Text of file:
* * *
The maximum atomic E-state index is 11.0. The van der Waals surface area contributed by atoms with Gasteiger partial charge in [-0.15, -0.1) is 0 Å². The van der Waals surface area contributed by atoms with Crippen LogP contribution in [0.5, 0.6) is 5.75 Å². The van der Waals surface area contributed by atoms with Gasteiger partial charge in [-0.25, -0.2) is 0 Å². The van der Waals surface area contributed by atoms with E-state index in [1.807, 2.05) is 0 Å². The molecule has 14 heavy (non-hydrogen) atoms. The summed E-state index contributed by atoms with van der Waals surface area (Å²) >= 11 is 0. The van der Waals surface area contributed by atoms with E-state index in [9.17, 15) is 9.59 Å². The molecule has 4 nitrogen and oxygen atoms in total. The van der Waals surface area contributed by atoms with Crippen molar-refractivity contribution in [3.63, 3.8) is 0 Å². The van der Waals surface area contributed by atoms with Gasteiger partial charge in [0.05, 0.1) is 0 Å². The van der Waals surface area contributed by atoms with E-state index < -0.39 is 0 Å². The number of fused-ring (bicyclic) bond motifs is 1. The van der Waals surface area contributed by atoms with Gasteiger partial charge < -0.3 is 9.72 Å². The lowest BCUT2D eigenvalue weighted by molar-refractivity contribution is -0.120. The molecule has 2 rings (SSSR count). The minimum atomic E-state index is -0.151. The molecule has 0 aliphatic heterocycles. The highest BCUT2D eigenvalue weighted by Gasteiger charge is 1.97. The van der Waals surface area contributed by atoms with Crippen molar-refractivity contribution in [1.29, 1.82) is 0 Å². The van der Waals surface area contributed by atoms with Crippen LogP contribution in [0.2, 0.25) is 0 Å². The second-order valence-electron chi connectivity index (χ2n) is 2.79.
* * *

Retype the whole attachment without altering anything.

The maximum atomic E-state index is 11.0. The van der Waals surface area contributed by atoms with Gasteiger partial charge in [-0.15, -0.1) is 0 Å². The van der Waals surface area contributed by atoms with Crippen LogP contribution in [0.5, 0.6) is 5.75 Å². The van der Waals surface area contributed by atoms with Gasteiger partial charge in [-0.25, -0.2) is 0 Å². The van der Waals surface area contributed by atoms with E-state index in [1.807, 2.05) is 0 Å². The molecule has 14 heavy (non-hydrogen) atoms. The summed E-state index contributed by atoms with van der Waals surface area (Å²) >= 11 is 0. The van der Waals surface area contributed by atoms with E-state index in [9.17, 15) is 9.59 Å². The molecule has 4 nitrogen and oxygen atoms in total. The van der Waals surface area contributed by atoms with Crippen molar-refractivity contribution in [3.63, 3.8) is 0 Å². The van der Waals surface area contributed by atoms with Gasteiger partial charge in [0.05, 0.1) is 0 Å². The van der Waals surface area contributed by atoms with E-state index < -0.39 is 0 Å². The number of fused-ring (bicyclic) bond motifs is 1. The van der Waals surface area contributed by atoms with Gasteiger partial charge < -0.3 is 9.72 Å². The lowest BCUT2D eigenvalue weighted by molar-refractivity contribution is -0.120. The molecule has 2 rings (SSSR count). The minimum atomic E-state index is -0.151. The molecule has 0 aliphatic heterocycles. The highest BCUT2D eigenvalue weighted by Gasteiger charge is 1.97. The van der Waals surface area contributed by atoms with Crippen molar-refractivity contribution in [1.29, 1.82) is 0 Å². The van der Waals surface area contributed by atoms with Crippen LogP contribution in [0.2, 0.25) is 0 Å². The second-order valence-electron chi connectivity index (χ2n) is 2.79.